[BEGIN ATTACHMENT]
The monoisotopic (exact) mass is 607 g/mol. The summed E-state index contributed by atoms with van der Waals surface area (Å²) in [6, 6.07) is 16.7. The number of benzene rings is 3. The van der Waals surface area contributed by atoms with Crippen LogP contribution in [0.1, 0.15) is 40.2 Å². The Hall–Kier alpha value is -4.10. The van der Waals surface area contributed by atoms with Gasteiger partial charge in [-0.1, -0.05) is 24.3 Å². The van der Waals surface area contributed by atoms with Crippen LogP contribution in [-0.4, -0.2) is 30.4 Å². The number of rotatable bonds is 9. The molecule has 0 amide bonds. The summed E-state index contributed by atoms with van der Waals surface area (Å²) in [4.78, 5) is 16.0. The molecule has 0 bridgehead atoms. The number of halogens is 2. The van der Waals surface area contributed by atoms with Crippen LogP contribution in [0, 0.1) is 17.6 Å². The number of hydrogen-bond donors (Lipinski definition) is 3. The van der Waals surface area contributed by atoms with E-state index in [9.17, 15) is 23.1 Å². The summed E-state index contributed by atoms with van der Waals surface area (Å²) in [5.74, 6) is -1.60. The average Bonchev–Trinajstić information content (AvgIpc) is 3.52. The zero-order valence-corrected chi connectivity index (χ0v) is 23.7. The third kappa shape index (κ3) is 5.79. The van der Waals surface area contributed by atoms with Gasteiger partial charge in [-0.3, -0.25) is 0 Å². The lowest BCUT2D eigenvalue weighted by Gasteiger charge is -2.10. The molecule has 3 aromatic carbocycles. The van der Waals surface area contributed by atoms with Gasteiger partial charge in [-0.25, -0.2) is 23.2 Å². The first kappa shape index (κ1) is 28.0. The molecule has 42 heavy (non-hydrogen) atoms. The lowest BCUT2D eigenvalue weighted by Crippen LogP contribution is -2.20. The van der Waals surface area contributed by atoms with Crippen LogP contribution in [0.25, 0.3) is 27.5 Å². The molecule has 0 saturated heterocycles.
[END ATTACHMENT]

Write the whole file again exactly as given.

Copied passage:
The monoisotopic (exact) mass is 607 g/mol. The summed E-state index contributed by atoms with van der Waals surface area (Å²) in [6, 6.07) is 16.7. The number of benzene rings is 3. The van der Waals surface area contributed by atoms with Crippen LogP contribution in [0.1, 0.15) is 40.2 Å². The Hall–Kier alpha value is -4.10. The van der Waals surface area contributed by atoms with Gasteiger partial charge in [-0.1, -0.05) is 24.3 Å². The van der Waals surface area contributed by atoms with Crippen LogP contribution in [-0.4, -0.2) is 30.4 Å². The number of rotatable bonds is 9. The molecule has 0 amide bonds. The summed E-state index contributed by atoms with van der Waals surface area (Å²) in [4.78, 5) is 16.0. The molecule has 0 bridgehead atoms. The number of halogens is 2. The van der Waals surface area contributed by atoms with Crippen LogP contribution in [0, 0.1) is 17.6 Å². The number of hydrogen-bond donors (Lipinski definition) is 3. The van der Waals surface area contributed by atoms with E-state index in [9.17, 15) is 23.1 Å². The summed E-state index contributed by atoms with van der Waals surface area (Å²) in [5.74, 6) is -1.60. The average Bonchev–Trinajstić information content (AvgIpc) is 3.52. The zero-order valence-corrected chi connectivity index (χ0v) is 23.7. The third kappa shape index (κ3) is 5.79. The van der Waals surface area contributed by atoms with Gasteiger partial charge in [-0.3, -0.25) is 0 Å². The lowest BCUT2D eigenvalue weighted by Gasteiger charge is -2.10. The molecule has 3 aromatic carbocycles. The van der Waals surface area contributed by atoms with Gasteiger partial charge in [-0.25, -0.2) is 23.2 Å². The first kappa shape index (κ1) is 28.0. The molecule has 42 heavy (non-hydrogen) atoms. The lowest BCUT2D eigenvalue weighted by Crippen LogP contribution is -2.20. The van der Waals surface area contributed by atoms with Crippen LogP contribution in [0.25, 0.3) is 27.5 Å². The molecule has 0 saturated heterocycles.